Ketanji Brown Jackson: SCOTUS Nominee on Democracy

Photo of Ketanji Brown Jackson in front of a photo of the current nine Supreme Court justices, with Justice Breyer's spot open and the words "Equal Justice Under Law"

In January, U.S. Supreme Court Justice Stephen Breyer announced his plans to retire, giving President Joe Biden the opportunity to select a new justice. As the oldest SCOTUS member, Breyer’s retirement will ensure a favorable replacement for liberals and provides President Biden with a history-making moment: making good on his campaign promise to nominate the first Black woman to the country’s highest bench.

Today, Biden announced his pick: Judge Ketanji Brown Jackson. With her elite educational background, clerkship experience and current placement on the D.C. Circuit, Jackson is a conventional choice in some ways. But, as the first Black woman on the highest bench, she will also bring the perspective of a public defender, another first for the Supreme Court. In today’s piece, we’re giving you the rundown on Jackson’s background and her track record on democracy.

Quick Facts: Meet Judge Ketanji Brown Jackson

Jackson was born in Washington, D.C., but grew up in Florida. She attended Harvard University for both her undergraduate and law degree and served as an editor of Harvard Law Review. Jackson held three federal clerkships, including for Justice Breyer himself. Taking the seat of her former boss would be a full circle moment for Jackson (this isn’t the first time this has happened in the Court’s history — both Chief Justice John Roberts and Justice Brett Kavanaugh replaced the justice they had previously clerked for).

After several years of private practice (and two years with the U.S. Sentencing Commission), Jackson became an assistant federal public defender in 2005. In the past decade, Jackson has served in several influential roles:

  • In 2010, she returned to the Sentencing Commission, nominated by President Barack Obama to serve as vice chair.
  • In 2013, President Obama nominated Jackson to the U.S. District Court for the District of Columbia. She served in this position until 2021. For more on how the federal judiciary is structured, read “The U.S. Court System Explained.”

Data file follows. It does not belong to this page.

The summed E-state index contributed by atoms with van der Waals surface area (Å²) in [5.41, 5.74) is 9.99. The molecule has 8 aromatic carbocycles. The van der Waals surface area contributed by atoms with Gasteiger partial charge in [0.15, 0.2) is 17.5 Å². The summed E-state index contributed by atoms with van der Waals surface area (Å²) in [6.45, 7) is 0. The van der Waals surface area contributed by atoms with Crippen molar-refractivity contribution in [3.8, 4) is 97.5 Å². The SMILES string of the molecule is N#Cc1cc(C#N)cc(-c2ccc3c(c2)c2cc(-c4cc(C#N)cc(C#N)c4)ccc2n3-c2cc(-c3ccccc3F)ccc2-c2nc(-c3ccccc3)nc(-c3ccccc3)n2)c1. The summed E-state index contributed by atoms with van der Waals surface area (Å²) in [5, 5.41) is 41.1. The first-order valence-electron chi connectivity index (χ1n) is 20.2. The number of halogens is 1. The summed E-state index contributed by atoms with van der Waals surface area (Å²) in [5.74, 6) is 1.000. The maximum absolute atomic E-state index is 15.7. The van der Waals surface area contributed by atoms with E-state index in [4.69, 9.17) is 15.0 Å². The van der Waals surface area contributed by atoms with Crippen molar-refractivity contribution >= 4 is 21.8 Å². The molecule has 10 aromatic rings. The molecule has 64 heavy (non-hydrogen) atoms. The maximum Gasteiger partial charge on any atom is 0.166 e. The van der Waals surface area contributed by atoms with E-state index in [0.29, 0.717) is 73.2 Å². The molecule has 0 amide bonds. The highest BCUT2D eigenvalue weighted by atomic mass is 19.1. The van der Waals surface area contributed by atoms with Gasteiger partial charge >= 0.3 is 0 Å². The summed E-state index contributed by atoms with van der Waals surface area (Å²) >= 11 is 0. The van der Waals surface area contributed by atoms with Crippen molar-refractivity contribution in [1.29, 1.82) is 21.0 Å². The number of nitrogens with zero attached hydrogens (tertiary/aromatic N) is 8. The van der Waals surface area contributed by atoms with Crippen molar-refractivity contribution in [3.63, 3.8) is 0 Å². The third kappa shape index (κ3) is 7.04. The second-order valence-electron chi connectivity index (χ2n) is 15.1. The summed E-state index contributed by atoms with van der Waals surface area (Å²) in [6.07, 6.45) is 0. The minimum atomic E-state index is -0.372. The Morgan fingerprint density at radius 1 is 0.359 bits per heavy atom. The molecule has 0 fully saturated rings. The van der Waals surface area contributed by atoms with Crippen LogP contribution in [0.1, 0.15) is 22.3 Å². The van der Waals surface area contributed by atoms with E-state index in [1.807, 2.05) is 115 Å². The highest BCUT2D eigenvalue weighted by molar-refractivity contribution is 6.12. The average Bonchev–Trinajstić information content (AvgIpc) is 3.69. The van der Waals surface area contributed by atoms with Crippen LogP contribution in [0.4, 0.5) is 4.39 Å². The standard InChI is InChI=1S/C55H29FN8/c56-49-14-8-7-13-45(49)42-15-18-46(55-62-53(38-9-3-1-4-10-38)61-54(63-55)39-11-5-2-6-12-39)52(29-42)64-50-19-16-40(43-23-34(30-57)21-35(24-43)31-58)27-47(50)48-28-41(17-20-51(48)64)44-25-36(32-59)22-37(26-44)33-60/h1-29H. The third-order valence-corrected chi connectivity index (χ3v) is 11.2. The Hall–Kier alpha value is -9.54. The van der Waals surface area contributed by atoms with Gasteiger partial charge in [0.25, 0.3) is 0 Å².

• In 2021, Biden nominated Jackson to the U.S. Court of Appeals for the D.C. Circuit, filling the vacancy left by Judge Merrick Garland when he stepped down to become U.S. Attorney General. 

It’s not surprising for a judge to launch from the D.C. Circuit to the Supreme Court — it’s widely considered the second most powerful court in the nation and eight current and past justices served on it.

At age 51, Jackson would be the second youngest on the Court, second only to Justice Amy Coney Barrett at 50. 

For more depth on Jackson’s background, check out full length profiles by the New York Times and SCOTUSblog.

Jackson is a history-making pick. But she’s also illustrative of how Biden has approached the judiciary.

If confirmed, Jackson will be the first Black woman to serve on the Supreme Court and only the eighth justice who is not a white man in the Court’s 233 year history. Two Black men, Justices Clarence Thomas and Thurgood Marshall, and only one woman of color, Justice Sonia Sotomayor, who is Latina, have served on the Court. But beyond the frames of race and gender, Jackson’s legal background is also unique. There has never been a public defender on the Court, nor a single criminal defense lawyer for several decades.